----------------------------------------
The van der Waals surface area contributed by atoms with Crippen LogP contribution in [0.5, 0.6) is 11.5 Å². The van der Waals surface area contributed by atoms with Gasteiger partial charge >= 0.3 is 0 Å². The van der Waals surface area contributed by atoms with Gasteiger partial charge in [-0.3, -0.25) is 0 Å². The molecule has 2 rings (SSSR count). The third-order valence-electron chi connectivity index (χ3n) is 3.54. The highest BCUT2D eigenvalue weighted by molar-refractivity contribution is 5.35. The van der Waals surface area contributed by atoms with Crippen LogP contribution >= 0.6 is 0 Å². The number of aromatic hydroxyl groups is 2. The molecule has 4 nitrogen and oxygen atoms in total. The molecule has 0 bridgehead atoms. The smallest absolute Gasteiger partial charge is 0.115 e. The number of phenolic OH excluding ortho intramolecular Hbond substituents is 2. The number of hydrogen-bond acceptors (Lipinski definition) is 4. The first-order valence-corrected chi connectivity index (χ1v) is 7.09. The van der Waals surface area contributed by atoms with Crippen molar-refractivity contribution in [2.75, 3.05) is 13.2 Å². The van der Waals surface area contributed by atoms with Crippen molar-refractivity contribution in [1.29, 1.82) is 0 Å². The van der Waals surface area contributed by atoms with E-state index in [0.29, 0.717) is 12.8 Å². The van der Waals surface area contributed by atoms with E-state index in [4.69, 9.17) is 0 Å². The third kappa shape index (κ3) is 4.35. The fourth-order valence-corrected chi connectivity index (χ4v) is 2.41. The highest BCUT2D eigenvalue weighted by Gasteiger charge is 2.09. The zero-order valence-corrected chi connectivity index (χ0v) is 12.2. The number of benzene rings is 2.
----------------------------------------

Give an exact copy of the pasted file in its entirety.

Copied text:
The van der Waals surface area contributed by atoms with Crippen LogP contribution in [0.5, 0.6) is 11.5 Å². The van der Waals surface area contributed by atoms with Gasteiger partial charge >= 0.3 is 0 Å². The van der Waals surface area contributed by atoms with Gasteiger partial charge in [-0.3, -0.25) is 0 Å². The molecule has 2 rings (SSSR count). The third-order valence-electron chi connectivity index (χ3n) is 3.54. The highest BCUT2D eigenvalue weighted by molar-refractivity contribution is 5.35. The van der Waals surface area contributed by atoms with Crippen LogP contribution >= 0.6 is 0 Å². The number of aromatic hydroxyl groups is 2. The molecule has 4 nitrogen and oxygen atoms in total. The molecule has 0 bridgehead atoms. The smallest absolute Gasteiger partial charge is 0.115 e. The number of phenolic OH excluding ortho intramolecular Hbond substituents is 2. The number of hydrogen-bond acceptors (Lipinski definition) is 4. The first-order valence-corrected chi connectivity index (χ1v) is 7.09. The van der Waals surface area contributed by atoms with Crippen molar-refractivity contribution in [2.75, 3.05) is 13.2 Å². The van der Waals surface area contributed by atoms with Crippen molar-refractivity contribution in [1.29, 1.82) is 0 Å². The van der Waals surface area contributed by atoms with E-state index in [0.29, 0.717) is 12.8 Å². The van der Waals surface area contributed by atoms with E-state index in [4.69, 9.17) is 0 Å². The third kappa shape index (κ3) is 4.35. The fourth-order valence-corrected chi connectivity index (χ4v) is 2.41. The highest BCUT2D eigenvalue weighted by Gasteiger charge is 2.09. The zero-order valence-corrected chi connectivity index (χ0v) is 12.2. The number of benzene rings is 2.